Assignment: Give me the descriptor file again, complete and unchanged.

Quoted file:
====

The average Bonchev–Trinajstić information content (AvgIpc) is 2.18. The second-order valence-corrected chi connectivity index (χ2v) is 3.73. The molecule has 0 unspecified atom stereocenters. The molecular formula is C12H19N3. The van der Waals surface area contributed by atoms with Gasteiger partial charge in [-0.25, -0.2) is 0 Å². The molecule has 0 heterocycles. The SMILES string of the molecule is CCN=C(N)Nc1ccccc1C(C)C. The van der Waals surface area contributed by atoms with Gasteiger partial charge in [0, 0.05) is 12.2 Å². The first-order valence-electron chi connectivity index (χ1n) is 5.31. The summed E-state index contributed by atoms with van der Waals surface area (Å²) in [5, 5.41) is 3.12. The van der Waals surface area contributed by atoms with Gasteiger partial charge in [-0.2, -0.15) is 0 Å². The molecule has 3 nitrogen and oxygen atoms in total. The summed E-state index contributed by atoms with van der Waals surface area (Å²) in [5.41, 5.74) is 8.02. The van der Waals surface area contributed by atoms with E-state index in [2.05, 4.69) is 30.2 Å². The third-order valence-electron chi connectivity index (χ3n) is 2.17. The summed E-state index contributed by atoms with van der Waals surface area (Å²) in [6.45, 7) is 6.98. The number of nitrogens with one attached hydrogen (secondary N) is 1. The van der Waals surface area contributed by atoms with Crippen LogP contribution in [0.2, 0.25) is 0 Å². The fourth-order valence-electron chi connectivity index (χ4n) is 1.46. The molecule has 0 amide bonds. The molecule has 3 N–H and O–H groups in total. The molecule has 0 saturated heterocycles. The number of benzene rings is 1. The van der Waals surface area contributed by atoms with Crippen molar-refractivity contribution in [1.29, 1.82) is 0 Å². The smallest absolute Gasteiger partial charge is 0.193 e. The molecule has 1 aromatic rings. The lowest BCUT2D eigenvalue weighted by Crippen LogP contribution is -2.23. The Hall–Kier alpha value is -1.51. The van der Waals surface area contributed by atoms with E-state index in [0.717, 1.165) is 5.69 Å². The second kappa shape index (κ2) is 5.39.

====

The average Bonchev–Trinajstić information content (AvgIpc) is 2.18. The second-order valence-corrected chi connectivity index (χ2v) is 3.73. The molecule has 0 unspecified atom stereocenters. The molecular formula is C12H19N3. The van der Waals surface area contributed by atoms with Gasteiger partial charge in [-0.25, -0.2) is 0 Å². The molecule has 0 heterocycles. The SMILES string of the molecule is CCN=C(N)Nc1ccccc1C(C)C. The van der Waals surface area contributed by atoms with Gasteiger partial charge in [0, 0.05) is 12.2 Å². The first-order valence-electron chi connectivity index (χ1n) is 5.31. The summed E-state index contributed by atoms with van der Waals surface area (Å²) in [5, 5.41) is 3.12. The van der Waals surface area contributed by atoms with Gasteiger partial charge in [-0.2, -0.15) is 0 Å². The molecule has 3 nitrogen and oxygen atoms in total. The summed E-state index contributed by atoms with van der Waals surface area (Å²) in [5.41, 5.74) is 8.02. The van der Waals surface area contributed by atoms with E-state index in [2.05, 4.69) is 30.2 Å². The third-order valence-electron chi connectivity index (χ3n) is 2.17. The summed E-state index contributed by atoms with van der Waals surface area (Å²) in [6.45, 7) is 6.98. The number of nitrogens with one attached hydrogen (secondary N) is 1. The van der Waals surface area contributed by atoms with Crippen LogP contribution in [0.2, 0.25) is 0 Å². The fourth-order valence-electron chi connectivity index (χ4n) is 1.46. The molecule has 0 amide bonds. The molecule has 3 N–H and O–H groups in total. The molecule has 0 saturated heterocycles. The number of benzene rings is 1. The van der Waals surface area contributed by atoms with Crippen molar-refractivity contribution in [1.29, 1.82) is 0 Å². The smallest absolute Gasteiger partial charge is 0.193 e. The molecule has 1 aromatic rings. The lowest BCUT2D eigenvalue weighted by Crippen LogP contribution is -2.23. The Hall–Kier alpha value is -1.51. The van der Waals surface area contributed by atoms with E-state index in [0.717, 1.165) is 5.69 Å². The second kappa shape index (κ2) is 5.39.